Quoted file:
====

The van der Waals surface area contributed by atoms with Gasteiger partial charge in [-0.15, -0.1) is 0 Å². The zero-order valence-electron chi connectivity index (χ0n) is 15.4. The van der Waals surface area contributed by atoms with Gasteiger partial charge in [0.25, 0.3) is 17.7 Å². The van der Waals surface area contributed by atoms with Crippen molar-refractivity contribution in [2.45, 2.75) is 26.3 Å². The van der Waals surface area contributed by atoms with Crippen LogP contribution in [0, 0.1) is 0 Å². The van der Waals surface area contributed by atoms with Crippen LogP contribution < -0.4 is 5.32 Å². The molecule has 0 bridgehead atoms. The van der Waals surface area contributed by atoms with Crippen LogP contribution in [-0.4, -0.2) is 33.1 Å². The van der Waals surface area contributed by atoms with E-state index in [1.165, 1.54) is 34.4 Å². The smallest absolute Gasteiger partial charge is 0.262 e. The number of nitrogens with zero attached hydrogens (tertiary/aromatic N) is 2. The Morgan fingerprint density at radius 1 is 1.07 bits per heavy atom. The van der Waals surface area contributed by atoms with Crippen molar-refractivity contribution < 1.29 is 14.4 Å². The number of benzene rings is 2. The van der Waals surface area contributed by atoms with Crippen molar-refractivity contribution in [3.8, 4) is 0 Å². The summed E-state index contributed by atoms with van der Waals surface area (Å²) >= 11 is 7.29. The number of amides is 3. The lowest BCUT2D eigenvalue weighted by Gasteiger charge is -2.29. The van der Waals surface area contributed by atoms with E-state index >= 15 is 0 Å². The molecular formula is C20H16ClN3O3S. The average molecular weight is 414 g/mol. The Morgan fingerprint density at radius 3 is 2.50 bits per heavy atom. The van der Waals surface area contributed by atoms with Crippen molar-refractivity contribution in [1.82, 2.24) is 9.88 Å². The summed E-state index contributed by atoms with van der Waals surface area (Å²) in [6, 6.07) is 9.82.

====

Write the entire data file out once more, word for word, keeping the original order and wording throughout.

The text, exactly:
The van der Waals surface area contributed by atoms with Gasteiger partial charge in [-0.15, -0.1) is 0 Å². The zero-order valence-electron chi connectivity index (χ0n) is 15.4. The van der Waals surface area contributed by atoms with Gasteiger partial charge in [0.25, 0.3) is 17.7 Å². The van der Waals surface area contributed by atoms with Crippen molar-refractivity contribution in [2.45, 2.75) is 26.3 Å². The van der Waals surface area contributed by atoms with Crippen LogP contribution in [0, 0.1) is 0 Å². The van der Waals surface area contributed by atoms with Crippen LogP contribution < -0.4 is 5.32 Å². The molecule has 0 bridgehead atoms. The van der Waals surface area contributed by atoms with Crippen LogP contribution in [-0.4, -0.2) is 33.1 Å². The van der Waals surface area contributed by atoms with E-state index in [1.165, 1.54) is 34.4 Å². The smallest absolute Gasteiger partial charge is 0.262 e. The number of nitrogens with zero attached hydrogens (tertiary/aromatic N) is 2. The Morgan fingerprint density at radius 1 is 1.07 bits per heavy atom. The van der Waals surface area contributed by atoms with Crippen molar-refractivity contribution < 1.29 is 14.4 Å². The number of benzene rings is 2. The van der Waals surface area contributed by atoms with Crippen molar-refractivity contribution in [3.8, 4) is 0 Å². The summed E-state index contributed by atoms with van der Waals surface area (Å²) >= 11 is 7.29. The number of amides is 3. The lowest BCUT2D eigenvalue weighted by Gasteiger charge is -2.29. The van der Waals surface area contributed by atoms with E-state index >= 15 is 0 Å². The molecular formula is C20H16ClN3O3S. The average molecular weight is 414 g/mol. The Morgan fingerprint density at radius 3 is 2.50 bits per heavy atom. The van der Waals surface area contributed by atoms with Crippen molar-refractivity contribution in [1.82, 2.24) is 9.88 Å². The summed E-state index contributed by atoms with van der Waals surface area (Å²) in [6, 6.07) is 9.82.